When the elderly smile: The friars and the young people of the parish visit the elderly on the Feast of St. Barbara | Custodia Terrae Sanctae

When the elderly smile: The friars and the young people of the parish visit the elderly on the Feast of St. Barbara

Jerusalem, December 2nd, 2011

On the afternoon of Friday December 2nd, a group of young Franciscan friars of the Custody of the Holy Land organized the traditional visit to the elderly in the Christian Quarter of the Old City of Jerusalem, on the Feast of St. Barbara which falls on December 4th, and to whom the local population are particularly devoted. Together with Father Badie Elias, Vocational Animator for the Holy Land, who worked to promote the initiative, Brother Sandro Tomašević, Brother Claudio Lotterman and Brother Bernardo Moya with their guitars, as well as Brother Luai Bsharat, Brother David Grenier and Brother Ayman Bathish, met at the home of a Palestinian family that is particularly sensitive to and active in the parish. They were also joined by several young Christians from the parish of St. Saviour, as well as a boy who played the trumpet beautifully. Small portions of the dessert of St. Barbara, made from wheat, raisins and chopped almonds, had already been prepared and wrapped, ready to be distributed to homes during the visit. According to the legend, Barbara, of ardent Christian faith and determined to dedicate her life to God, while imprisoned in a tower that her pagan father had built to keep her out of reach of her suitors, was fed kernels of wheat by the birds. This led to the tradition of preparing desserts using wheat on the Saint’s Feast.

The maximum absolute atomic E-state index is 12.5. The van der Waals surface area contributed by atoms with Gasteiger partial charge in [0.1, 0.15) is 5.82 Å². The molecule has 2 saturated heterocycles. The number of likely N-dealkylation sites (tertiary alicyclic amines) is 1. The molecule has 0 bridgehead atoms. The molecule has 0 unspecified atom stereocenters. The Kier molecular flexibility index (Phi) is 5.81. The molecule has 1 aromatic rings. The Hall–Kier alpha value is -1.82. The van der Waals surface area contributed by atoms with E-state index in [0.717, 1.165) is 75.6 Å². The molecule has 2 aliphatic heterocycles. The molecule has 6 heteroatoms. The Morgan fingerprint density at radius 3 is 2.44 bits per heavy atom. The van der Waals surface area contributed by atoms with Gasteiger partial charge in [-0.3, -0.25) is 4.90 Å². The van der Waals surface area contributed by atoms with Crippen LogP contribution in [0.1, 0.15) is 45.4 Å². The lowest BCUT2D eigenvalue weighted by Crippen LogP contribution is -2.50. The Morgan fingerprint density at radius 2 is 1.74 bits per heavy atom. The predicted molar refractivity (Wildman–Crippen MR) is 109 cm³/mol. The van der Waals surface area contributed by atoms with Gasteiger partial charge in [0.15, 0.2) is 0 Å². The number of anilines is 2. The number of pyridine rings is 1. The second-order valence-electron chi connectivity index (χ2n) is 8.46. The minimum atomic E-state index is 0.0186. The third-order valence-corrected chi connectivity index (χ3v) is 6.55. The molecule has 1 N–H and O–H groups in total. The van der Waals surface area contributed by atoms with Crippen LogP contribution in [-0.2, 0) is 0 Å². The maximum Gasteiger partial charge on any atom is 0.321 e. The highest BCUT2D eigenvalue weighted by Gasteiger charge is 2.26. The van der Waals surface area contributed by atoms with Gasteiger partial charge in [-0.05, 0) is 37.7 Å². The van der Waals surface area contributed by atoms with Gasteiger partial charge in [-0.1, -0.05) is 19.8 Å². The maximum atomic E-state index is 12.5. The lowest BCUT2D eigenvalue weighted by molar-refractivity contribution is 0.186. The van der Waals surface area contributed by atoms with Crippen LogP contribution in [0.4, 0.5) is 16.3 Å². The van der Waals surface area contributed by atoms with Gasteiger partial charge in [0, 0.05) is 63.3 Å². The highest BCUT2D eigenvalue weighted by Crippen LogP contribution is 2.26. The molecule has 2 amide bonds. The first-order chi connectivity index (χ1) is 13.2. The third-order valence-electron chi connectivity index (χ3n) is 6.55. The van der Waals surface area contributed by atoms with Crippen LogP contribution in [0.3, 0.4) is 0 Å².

Going into the street, many children of all ages gathered around the group and accompanied them excitedly and joyously along their route. Together, to the songs dedicated to St. Barbara and the festive music of the guitars, they followed the narrow alleys in the Old City, where many small doors lead into a warren of small apartments, connected by steep flights of steps and landings. Many of these homes belong to the Franciscan Custody, which offers them rent-free to the people and families in greatest need, while in other cases, contributes to the rent and, when necessary, carries out the most urgent renovation and maintenance. “We know and visit more than 100 elderly people,” Father Badie says with great emotion, “and we look after their needs. Not all these people have a serene family situation where they can be looked after and helped. There are cases of loneliness and abandonment, where the material poverty, difficulties and deprivation the elderly have to cope with are obvious. Going into their homes and visiting them, we can get to know how they live and take action, offering the resources and help necessary to solve the most urgent problems and help them in the most delicate situations.” The young people of the parish, in their turn, are close to the elderly in the neighbourhood, visiting them often, spending time with them and praying with them. On their visit, the Franciscan friars bring holy water to sprinkle in the homes and bless the people living there, accompanying this moment with a short prayer together.

It is a simple gesture, with humble people, but which shows just how great and beautiful human and Christian love and solidarity can be. “We find a lot of elderly people who are greatly moved when we ask them how they are,” Father Badie also tells us. “But for us, it is sufficient to see for a second their faces grow calm, relax and a smile appear on them. Their joy is our greatest gratification.” In these small homes, even in the poorest, among the many signs of the Christian faith that outline their identity, something really extraordinary takes place, the encounter stays in the hearts of them all like a gift, renewing their trust in man because “as long as a human being can be warmed by another’s warmth, the extreme bitterness that renders insensitive has no power over him” (Siegfried Kracauer).

By Caterina Foppa Pedretti